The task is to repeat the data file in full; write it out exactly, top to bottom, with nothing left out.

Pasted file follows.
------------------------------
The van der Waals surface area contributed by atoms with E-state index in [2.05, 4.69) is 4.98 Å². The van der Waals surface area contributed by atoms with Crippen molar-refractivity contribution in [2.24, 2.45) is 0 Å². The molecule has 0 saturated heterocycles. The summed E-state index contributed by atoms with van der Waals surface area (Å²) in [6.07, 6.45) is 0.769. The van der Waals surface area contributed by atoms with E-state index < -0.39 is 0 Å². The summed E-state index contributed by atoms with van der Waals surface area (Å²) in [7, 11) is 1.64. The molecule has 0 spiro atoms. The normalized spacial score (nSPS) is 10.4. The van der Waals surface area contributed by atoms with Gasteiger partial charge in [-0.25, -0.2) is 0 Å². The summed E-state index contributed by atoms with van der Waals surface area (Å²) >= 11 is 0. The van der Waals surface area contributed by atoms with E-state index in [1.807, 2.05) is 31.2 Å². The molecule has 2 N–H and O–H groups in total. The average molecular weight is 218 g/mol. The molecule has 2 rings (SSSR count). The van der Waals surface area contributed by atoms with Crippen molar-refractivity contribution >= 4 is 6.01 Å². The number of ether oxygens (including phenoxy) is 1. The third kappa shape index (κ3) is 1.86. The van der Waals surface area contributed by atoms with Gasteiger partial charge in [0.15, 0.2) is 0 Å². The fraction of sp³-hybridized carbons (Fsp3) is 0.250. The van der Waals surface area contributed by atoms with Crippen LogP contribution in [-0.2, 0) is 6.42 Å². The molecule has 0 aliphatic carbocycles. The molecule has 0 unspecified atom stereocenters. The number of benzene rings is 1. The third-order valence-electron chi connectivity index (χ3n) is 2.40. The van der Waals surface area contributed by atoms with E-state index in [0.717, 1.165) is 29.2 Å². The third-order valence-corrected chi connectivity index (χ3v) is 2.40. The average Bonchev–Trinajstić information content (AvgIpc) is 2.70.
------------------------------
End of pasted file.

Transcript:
The van der Waals surface area contributed by atoms with E-state index in [2.05, 4.69) is 4.98 Å². The van der Waals surface area contributed by atoms with Crippen molar-refractivity contribution in [2.24, 2.45) is 0 Å². The molecule has 0 saturated heterocycles. The summed E-state index contributed by atoms with van der Waals surface area (Å²) in [6.07, 6.45) is 0.769. The van der Waals surface area contributed by atoms with E-state index < -0.39 is 0 Å². The summed E-state index contributed by atoms with van der Waals surface area (Å²) in [7, 11) is 1.64. The molecule has 0 spiro atoms. The normalized spacial score (nSPS) is 10.4. The van der Waals surface area contributed by atoms with Gasteiger partial charge in [-0.25, -0.2) is 0 Å². The summed E-state index contributed by atoms with van der Waals surface area (Å²) >= 11 is 0. The van der Waals surface area contributed by atoms with E-state index in [1.807, 2.05) is 31.2 Å². The molecule has 2 N–H and O–H groups in total. The average molecular weight is 218 g/mol. The molecule has 2 rings (SSSR count). The van der Waals surface area contributed by atoms with Crippen molar-refractivity contribution >= 4 is 6.01 Å². The number of ether oxygens (including phenoxy) is 1. The third kappa shape index (κ3) is 1.86. The van der Waals surface area contributed by atoms with Gasteiger partial charge in [0.15, 0.2) is 0 Å². The fraction of sp³-hybridized carbons (Fsp3) is 0.250. The van der Waals surface area contributed by atoms with Crippen LogP contribution in [-0.2, 0) is 6.42 Å². The molecule has 0 aliphatic carbocycles. The molecule has 0 unspecified atom stereocenters. The number of benzene rings is 1. The third-order valence-electron chi connectivity index (χ3n) is 2.40. The van der Waals surface area contributed by atoms with E-state index in [0.717, 1.165) is 29.2 Å². The third-order valence-corrected chi connectivity index (χ3v) is 2.40. The average Bonchev–Trinajstić information content (AvgIpc) is 2.70.